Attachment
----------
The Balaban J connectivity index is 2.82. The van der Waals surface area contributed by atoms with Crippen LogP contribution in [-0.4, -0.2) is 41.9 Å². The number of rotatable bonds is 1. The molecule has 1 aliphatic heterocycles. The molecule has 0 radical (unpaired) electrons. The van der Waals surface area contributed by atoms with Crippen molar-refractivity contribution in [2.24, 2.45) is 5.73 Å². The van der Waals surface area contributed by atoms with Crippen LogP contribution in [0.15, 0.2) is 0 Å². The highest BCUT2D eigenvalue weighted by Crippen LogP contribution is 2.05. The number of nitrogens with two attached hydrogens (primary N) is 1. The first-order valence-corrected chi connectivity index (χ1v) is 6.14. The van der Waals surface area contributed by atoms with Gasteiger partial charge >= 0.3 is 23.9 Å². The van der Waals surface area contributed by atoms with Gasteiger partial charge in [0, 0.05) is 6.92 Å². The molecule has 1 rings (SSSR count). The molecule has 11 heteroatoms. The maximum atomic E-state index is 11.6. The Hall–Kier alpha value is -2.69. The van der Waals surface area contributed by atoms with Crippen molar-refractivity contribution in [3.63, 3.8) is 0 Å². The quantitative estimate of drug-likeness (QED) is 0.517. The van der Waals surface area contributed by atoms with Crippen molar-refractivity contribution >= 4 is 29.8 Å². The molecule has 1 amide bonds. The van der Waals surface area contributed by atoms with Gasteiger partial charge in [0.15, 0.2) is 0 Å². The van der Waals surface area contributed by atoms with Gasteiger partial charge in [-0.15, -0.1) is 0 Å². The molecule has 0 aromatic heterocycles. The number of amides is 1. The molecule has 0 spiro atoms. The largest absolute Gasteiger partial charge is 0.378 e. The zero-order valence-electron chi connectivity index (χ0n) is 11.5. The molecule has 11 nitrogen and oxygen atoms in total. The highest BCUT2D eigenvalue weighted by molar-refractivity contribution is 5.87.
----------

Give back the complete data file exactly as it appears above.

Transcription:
The Balaban J connectivity index is 2.82. The van der Waals surface area contributed by atoms with Crippen LogP contribution in [-0.4, -0.2) is 41.9 Å². The number of rotatable bonds is 1. The molecule has 1 aliphatic heterocycles. The molecule has 0 radical (unpaired) electrons. The van der Waals surface area contributed by atoms with Crippen molar-refractivity contribution in [2.24, 2.45) is 5.73 Å². The van der Waals surface area contributed by atoms with Crippen LogP contribution in [0.15, 0.2) is 0 Å². The highest BCUT2D eigenvalue weighted by Crippen LogP contribution is 2.05. The number of nitrogens with two attached hydrogens (primary N) is 1. The first-order valence-corrected chi connectivity index (χ1v) is 6.14. The van der Waals surface area contributed by atoms with Gasteiger partial charge >= 0.3 is 23.9 Å². The van der Waals surface area contributed by atoms with Gasteiger partial charge in [0, 0.05) is 6.92 Å². The molecule has 1 rings (SSSR count). The molecule has 11 heteroatoms. The maximum atomic E-state index is 11.6. The Hall–Kier alpha value is -2.69. The van der Waals surface area contributed by atoms with Crippen molar-refractivity contribution in [3.63, 3.8) is 0 Å². The quantitative estimate of drug-likeness (QED) is 0.517. The van der Waals surface area contributed by atoms with Crippen molar-refractivity contribution >= 4 is 29.8 Å². The molecule has 1 amide bonds. The van der Waals surface area contributed by atoms with Gasteiger partial charge in [0.15, 0.2) is 0 Å². The van der Waals surface area contributed by atoms with Gasteiger partial charge in [-0.15, -0.1) is 0 Å². The molecule has 0 aromatic heterocycles. The number of amides is 1. The molecule has 0 spiro atoms. The largest absolute Gasteiger partial charge is 0.378 e. The zero-order valence-electron chi connectivity index (χ0n) is 11.5. The molecule has 11 nitrogen and oxygen atoms in total. The highest BCUT2D eigenvalue weighted by molar-refractivity contribution is 5.87.